Lori M. Jones found out her daughter had a major heart issue when she was 24 weeks pregnant.
Besides her own fears, she worried about what her daughter Riley's fears would be.
The book tells the story of a little girl with a big secret that she is afraid to share because she thinks the other children might laugh at her.
Instead, the children are fascinated and filled with questions about the oval bump in Riley's tummy that is a heart machine commonly known as a pacemaker.
Lori read the story to children at Riley's school, Wexford Elementary, as well as to elementary students in Mt. Lebanon.
"It's a great way to spark conversations about differences," said Lori. "They all wanted to tell me something they had done that was different."
The book explains heart problems in clear, simple terms.
But it is about more than heart issues, the book is a vehicle to help any child with differences to embrace that difference, she said.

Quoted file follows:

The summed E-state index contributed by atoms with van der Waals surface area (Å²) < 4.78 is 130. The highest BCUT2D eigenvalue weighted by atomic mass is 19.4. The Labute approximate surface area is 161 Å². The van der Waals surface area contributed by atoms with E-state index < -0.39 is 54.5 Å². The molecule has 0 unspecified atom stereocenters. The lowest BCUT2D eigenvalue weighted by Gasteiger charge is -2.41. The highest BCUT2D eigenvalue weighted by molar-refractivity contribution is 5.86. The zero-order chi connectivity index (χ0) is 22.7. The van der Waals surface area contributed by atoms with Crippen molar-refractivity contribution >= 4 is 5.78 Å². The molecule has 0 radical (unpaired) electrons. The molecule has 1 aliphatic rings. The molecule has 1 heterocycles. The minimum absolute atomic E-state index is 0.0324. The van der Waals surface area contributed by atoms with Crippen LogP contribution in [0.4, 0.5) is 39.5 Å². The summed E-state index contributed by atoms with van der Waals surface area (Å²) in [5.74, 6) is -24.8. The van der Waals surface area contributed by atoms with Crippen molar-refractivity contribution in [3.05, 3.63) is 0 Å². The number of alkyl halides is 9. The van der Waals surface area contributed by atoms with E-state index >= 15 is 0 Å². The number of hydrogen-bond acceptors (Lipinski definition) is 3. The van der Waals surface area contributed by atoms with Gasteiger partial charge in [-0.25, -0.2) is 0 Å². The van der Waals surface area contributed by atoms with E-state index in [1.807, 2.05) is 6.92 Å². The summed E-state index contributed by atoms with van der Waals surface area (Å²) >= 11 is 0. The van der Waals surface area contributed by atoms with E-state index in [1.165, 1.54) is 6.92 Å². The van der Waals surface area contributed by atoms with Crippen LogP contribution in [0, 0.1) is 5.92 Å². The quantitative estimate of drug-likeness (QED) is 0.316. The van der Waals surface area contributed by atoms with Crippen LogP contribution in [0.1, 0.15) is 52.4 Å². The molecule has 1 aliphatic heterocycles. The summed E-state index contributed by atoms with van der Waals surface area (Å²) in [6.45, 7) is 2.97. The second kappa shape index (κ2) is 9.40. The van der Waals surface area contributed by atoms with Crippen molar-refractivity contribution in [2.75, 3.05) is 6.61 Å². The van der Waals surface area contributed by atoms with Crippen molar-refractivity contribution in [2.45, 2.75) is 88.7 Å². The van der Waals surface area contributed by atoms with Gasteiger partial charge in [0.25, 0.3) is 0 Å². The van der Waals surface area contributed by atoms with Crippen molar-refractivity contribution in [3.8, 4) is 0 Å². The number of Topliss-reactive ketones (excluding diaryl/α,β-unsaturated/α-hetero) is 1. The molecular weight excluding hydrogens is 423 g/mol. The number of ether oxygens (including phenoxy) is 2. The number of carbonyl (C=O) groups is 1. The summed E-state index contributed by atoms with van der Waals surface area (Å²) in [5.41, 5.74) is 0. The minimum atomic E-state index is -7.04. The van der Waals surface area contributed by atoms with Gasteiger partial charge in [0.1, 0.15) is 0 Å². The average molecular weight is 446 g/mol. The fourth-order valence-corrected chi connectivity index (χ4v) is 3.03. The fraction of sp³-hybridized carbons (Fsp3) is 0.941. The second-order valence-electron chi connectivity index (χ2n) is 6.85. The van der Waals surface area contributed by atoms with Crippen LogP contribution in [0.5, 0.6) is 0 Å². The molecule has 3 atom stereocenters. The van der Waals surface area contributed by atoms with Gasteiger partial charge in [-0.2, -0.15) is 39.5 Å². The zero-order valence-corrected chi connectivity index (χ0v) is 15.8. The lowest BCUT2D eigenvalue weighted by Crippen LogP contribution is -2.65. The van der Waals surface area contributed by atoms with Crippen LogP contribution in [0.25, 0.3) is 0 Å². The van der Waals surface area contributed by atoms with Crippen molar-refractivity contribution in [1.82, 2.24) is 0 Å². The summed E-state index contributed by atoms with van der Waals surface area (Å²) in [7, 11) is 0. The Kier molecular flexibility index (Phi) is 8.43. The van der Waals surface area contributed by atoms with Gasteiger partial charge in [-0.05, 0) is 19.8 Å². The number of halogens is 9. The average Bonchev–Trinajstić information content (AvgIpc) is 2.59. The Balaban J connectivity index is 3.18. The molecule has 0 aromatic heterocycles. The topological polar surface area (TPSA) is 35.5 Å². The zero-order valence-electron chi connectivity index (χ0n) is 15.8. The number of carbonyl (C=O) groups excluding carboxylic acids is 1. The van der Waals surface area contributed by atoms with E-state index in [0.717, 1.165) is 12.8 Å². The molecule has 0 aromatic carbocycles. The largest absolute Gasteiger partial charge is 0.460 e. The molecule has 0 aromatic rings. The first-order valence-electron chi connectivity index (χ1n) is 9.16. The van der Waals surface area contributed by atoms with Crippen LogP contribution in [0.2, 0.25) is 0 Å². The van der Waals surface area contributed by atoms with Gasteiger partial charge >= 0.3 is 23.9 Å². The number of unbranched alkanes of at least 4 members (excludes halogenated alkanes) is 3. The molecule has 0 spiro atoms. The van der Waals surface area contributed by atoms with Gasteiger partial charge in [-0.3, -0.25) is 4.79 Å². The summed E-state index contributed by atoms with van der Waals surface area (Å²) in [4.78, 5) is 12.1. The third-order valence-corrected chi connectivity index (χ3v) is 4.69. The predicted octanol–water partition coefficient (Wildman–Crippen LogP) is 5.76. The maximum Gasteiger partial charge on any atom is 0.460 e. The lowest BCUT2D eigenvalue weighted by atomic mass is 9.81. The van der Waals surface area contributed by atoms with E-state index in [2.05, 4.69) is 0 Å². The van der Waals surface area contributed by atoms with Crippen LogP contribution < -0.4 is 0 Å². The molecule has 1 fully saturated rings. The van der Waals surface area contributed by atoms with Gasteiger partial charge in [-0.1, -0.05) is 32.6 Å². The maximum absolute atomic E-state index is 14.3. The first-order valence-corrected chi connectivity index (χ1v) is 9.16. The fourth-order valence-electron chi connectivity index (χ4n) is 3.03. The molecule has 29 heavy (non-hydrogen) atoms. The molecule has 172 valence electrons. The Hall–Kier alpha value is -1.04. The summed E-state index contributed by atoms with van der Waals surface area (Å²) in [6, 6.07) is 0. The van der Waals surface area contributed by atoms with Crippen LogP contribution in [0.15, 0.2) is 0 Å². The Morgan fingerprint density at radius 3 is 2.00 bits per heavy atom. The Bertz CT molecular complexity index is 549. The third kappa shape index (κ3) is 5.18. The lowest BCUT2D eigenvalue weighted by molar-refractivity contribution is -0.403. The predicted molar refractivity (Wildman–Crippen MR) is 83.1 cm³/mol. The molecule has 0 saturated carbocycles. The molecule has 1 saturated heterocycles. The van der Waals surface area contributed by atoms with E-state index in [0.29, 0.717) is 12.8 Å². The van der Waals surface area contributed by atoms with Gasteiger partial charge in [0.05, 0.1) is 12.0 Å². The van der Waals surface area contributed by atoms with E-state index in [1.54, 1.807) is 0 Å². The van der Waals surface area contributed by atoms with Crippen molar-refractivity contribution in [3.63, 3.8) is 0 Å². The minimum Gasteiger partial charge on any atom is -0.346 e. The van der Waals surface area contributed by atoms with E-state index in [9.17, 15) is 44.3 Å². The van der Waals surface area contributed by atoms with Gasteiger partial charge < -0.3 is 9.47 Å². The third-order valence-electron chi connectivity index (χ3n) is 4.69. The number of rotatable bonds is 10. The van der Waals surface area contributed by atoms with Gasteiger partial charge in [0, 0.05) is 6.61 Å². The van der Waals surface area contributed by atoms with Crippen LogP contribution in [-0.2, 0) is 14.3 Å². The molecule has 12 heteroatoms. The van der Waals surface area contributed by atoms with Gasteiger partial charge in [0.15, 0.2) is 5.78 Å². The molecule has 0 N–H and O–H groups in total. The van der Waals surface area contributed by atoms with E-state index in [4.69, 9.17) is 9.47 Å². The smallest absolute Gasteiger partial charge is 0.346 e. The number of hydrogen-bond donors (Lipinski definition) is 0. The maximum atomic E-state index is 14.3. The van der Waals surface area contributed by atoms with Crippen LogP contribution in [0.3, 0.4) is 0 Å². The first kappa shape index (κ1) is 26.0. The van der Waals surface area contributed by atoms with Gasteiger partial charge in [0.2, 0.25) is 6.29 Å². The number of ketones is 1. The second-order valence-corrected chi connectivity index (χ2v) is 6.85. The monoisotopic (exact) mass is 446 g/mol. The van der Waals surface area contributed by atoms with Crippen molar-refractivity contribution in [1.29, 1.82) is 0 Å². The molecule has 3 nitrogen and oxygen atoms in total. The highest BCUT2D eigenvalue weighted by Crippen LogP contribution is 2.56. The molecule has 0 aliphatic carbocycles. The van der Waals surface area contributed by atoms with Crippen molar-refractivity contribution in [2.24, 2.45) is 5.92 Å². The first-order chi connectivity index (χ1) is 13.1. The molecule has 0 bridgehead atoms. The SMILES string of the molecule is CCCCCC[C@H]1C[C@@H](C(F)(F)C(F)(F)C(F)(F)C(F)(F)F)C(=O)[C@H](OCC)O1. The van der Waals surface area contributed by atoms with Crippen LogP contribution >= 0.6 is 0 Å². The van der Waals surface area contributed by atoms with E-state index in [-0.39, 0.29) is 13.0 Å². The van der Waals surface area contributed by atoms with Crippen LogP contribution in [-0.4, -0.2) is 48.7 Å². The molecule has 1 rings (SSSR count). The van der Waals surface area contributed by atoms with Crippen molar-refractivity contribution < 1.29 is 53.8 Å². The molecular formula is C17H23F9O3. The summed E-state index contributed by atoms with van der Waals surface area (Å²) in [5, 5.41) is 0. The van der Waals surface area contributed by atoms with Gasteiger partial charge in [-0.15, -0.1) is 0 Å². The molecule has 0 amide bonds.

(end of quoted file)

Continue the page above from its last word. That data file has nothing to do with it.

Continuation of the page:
Lori wrote the book when Riley was 2 years old and sent it to Guardian Angel Publishing Inc., which is based in St. Louis, MO, she said.
She got a contract back in 2009, but the wheels of book publishing roll slowly and the book was not published until the end of this past summer.
Riley received her first pacemaker when she was 1 year old. This summer that pacemaker's battery died and she received a new and improved pacemaker.
"It was like going from a flip phone to an iPhone," her mother said, referring to the advances in technology.
Lori is donating part of the proceeds from book sales to the Pennsylvania Chapter of the Children's Heart Foundation, which funds research to detect, prevent and end congenital heart defects.
She serves on the Board of Directors.
Castle Toys and Games in Wexford hosted an event Thursday night that promoted the book and awareness for The Children's Heart Foundation.
Lori M. Jones lives in Wexford with her husband Mark and daughters Sydney and Riley. She has written two novels, which have not yet been published. She studied communication and journalism at the University of Pittsburgh at Johnsontown.